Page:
He earned five caps for England and won the FA Cup with Coventry in 1987.

Tributes poured in earlier this month for a man, described by his wife as ‘a wonderful husband, father, grandfather, brother and uncle’.

He is survived by his wife, who he married in 2006, his children from his first marriage, Robert and Michelle, and his grandchildren, Jayda, Renee and Riley.

Tributes outside the ground ahead of the the memorial service for Cyrille Regis at The Hawthorns, West Bromwich 

Tributes outside the ground ahead of the the memorial service for Cyrille Regis at The Hawthorns, West Bromwich 

Regis, who became an MBE in 2008, had spells at Aston Villa, Wolves, Wycombe and Chester as his playing career drew to a close and after spending four years on the coaching staff at The Hawthorns, worked as a football agent until his death

Regis, who became an MBE in 2008, had spells at Aston Villa, Wolves, Wycombe and Chester as his playing career drew to a close and after spending four years on the coaching staff at The Hawthorns, worked as a football agent until his death

A West Bromwich Albion supporter, wearing a retro club shirt with 'R.I.P Cyrille' on the front, pays his respects to the football legend

A West Bromwich Albion supporter, wearing a retro club shirt with ‘R.I.P Cyrille’ on the front, pays his respects to the football legend

Cyrille Regis's funeral cortege arrives at The Hawthorns for a private family funeral and will be followed by a memorial service later today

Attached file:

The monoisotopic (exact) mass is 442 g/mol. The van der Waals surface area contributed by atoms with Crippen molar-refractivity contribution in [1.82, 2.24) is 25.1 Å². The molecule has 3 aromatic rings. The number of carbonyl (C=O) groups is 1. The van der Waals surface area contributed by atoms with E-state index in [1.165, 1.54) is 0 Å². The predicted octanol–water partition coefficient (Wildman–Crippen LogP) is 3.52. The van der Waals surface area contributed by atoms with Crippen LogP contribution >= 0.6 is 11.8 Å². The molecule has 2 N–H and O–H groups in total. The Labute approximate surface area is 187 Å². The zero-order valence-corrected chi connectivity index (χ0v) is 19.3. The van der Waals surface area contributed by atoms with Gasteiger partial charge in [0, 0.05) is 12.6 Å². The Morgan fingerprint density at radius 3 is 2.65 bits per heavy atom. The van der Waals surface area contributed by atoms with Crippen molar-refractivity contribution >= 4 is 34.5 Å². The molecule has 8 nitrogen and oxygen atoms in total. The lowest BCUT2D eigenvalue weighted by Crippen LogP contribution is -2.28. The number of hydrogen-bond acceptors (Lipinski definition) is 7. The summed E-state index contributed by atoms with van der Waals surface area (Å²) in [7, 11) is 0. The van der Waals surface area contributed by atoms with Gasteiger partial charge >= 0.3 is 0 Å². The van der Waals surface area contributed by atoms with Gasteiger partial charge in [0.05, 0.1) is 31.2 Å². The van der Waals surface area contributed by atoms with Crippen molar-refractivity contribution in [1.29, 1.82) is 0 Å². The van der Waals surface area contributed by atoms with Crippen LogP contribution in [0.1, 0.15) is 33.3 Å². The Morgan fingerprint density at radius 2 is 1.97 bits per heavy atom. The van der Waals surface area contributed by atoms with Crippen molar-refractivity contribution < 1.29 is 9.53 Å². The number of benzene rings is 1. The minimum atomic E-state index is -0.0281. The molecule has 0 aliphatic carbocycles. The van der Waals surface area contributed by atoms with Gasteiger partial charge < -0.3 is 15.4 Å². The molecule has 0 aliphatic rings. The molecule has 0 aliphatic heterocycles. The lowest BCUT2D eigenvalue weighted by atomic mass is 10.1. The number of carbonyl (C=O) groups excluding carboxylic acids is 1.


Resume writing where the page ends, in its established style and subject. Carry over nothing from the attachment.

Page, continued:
Cyrille Regis’s funeral cortege arrives at The Hawthorns for a private family funeral and will be followed by a memorial service later today

Regis played his football in an era when racism was rife, paving the way for future generations along with Laurie Cunningham and Brendon Batson at West Brom and becoming just the third black player to win a full England cap – the first of five – when he lined up against Northern Ireland in February 1982

Regis played his football in an era when racism was rife, paving the way for future generations along with Laurie Cunningham and Brendon Batson at West Brom and becoming just the third black player to win a full England cap – the first of five – when he lined up against Northern Ireland in February 1982

Hundreds of people turned out to pay their respects to the former England and West Brom star as his cortege passed The Hawthorns stadium and headed for his funeral service

Hundreds of people turned out to pay their respects to the former England and West Brom star as his cortege passed The Hawthorns stadium and headed for his funeral service

Regis was described as one of the modern game’s ‘pioneers’ and a ‘crusader against bigotry’.

Born in French Guiana, Regis moved to west London with his family as a five-year-old and came late to professional football after being spotted as a teenager by non-league Molesey.

West Brom put their faith in him when they paid £5,000 to take him to The Hawthorns in May 1977. He moved to Coventry in a £250,000 switch in 1984.

Regis played his football in an era when racism was rife, paving the way for future generations along with Laurie Cunningham and Brendon Batson at West Brom and becoming just the third black player to win a full England cap – the first of five – when he lined up against Northern Ireland in February 1982.

He did so having been sent a bullet through the post, a chilling indictment of the climate in which he built his career.

Regis, who became an MBE in 2008, had spells at Aston Villa, Wolves, Wycombe and Chester as his playing career drew to a close and after spending four years on the coaching staff at The Hawthorns, worked as a football agent until his death.



Read more at DailyMail.co.uk